In her research Jesica uses such models of land use change as primary “diagrams” for analysing the causes and consequences of land use changes. The use of system dynamics modeling methodology will serve to compare causal loop diagrams of forest cover dynamics in the Northwest Amazon region of Colombia generated by key actors working to tackle deforestation as a result of extensive cattle ranching activities in the area. Complementary, using supportive geographical information system (GIS) methods and software to assess the impacts of land use change on ecosystems to support land use planning and policy makers, represent a way to translate the complexity involved in these kinds of accurate system dynamic (SD) models. System Dynamics covers a set of qualitative tools for the analysis of dynamic processes, e.g. Causal Loop Diagrams (CLD) and Stock and Flow Diagrams (SFD) simulation and optimisation software. Since the introduction of systems thinking in terms of sustainability attained by Forrester in 1971 on his book World Dynamics, and then Meadows and collaborators (1972) work, a well-known effort concerning the topic, “The Limits to Growth”, focused on the simulation of the issues of sustainability worldwide with a more deep conceptual understanding of the modelled socio-economic and environmental systems as well.
Her study looks at the interactions between pristine forests ecosystems, livestock, and the deforestation rates in protected areas, located in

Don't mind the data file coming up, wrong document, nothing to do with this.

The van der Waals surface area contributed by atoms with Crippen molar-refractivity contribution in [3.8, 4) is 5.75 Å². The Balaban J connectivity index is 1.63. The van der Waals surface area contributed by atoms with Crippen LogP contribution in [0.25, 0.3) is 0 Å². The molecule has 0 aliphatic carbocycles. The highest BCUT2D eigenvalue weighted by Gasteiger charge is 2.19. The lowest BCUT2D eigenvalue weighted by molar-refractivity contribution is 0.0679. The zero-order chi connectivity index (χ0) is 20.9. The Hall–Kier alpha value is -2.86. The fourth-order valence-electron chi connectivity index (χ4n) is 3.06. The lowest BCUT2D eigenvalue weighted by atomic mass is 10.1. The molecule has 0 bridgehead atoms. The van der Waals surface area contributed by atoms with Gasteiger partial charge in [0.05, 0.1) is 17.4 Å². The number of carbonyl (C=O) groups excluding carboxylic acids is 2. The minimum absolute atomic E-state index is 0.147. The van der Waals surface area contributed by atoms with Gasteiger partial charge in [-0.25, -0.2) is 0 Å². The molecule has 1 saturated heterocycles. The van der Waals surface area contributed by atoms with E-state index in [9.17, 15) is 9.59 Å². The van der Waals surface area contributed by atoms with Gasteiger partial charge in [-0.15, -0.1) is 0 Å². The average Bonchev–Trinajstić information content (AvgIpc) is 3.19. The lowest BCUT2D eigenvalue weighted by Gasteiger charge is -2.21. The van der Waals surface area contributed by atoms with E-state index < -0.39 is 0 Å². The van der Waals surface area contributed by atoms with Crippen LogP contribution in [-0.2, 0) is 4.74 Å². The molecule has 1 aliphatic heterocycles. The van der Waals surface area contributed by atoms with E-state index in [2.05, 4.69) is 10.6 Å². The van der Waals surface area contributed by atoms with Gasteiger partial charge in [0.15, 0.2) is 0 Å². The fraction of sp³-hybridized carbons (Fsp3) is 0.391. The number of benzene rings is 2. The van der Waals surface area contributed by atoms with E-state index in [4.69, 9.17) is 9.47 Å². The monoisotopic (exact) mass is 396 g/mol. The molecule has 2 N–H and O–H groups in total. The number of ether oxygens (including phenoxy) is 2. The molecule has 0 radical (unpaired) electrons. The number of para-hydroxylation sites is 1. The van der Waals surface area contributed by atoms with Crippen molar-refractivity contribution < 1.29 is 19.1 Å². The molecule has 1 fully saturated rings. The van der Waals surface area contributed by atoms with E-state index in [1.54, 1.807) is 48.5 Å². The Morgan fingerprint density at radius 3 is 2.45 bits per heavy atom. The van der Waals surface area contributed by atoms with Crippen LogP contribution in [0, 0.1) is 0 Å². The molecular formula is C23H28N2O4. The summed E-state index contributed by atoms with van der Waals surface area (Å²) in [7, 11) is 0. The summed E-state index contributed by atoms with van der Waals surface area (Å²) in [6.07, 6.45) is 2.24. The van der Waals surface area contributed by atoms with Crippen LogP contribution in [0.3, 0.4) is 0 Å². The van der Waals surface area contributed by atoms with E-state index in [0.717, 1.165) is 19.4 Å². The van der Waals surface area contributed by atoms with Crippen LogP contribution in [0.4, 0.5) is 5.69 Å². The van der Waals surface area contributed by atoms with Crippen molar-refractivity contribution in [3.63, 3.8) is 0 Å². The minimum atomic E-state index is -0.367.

the northern part of the Chiribiquete National Park – whc.unesco.org.
The study focuses on modelling forest land degradation in the Savannas of Yarí from 2016-2020 and simulates future scenarios up to 2030 using system dynamics modelling. In similar studies, in the Brazilian Amazon the use of these models provided a first approximation of the loss of ecosystem services that is attributable to deforestation, considering that the patterns and processes of land use—and the economic incentives that drive them—continue unabated. In the Philippines researchers used group model-building exercises, involving both researchers and community members, and they found that systemic understanding of deforestation can generate more robust reforestation initiatives.
The urgent need to understand human activity, namely environmental, socio-cultural, technological, economics, and public policy and their related sustainability-related problems as mentioned before, requires simultaneous integration of economic, social and ecological knowledge. In this way we can manage to understand sustainable development not in an incompatible way but as human evolution within a constantly changing natural world. Hence, the modelling of sustainability-related complex systems can support us to interpret holistic approaches without leaving key variables or agents of change outside the box. Consequently, aiming to better decisions making towards concrete actions on planetary goals for 2030, there is an urgent need to comprehend the interplay of the pillars for sustainability, through modelling of real-world problems.
However, models are tools constructed by people and we have to be aware of this when we use them or read about their results. In both cases using ABM or SD is not only about the quantitative results and analysis that can be simulated in regards to inequality or sustainable development. If developed in a participatory way ABM and SD become an object to trigger dialogue amongst stakeholders and serve as a tool for learning more about each other’s way of thinking. This way the importance of insights into points of leverage for any system can help us get solutions into action.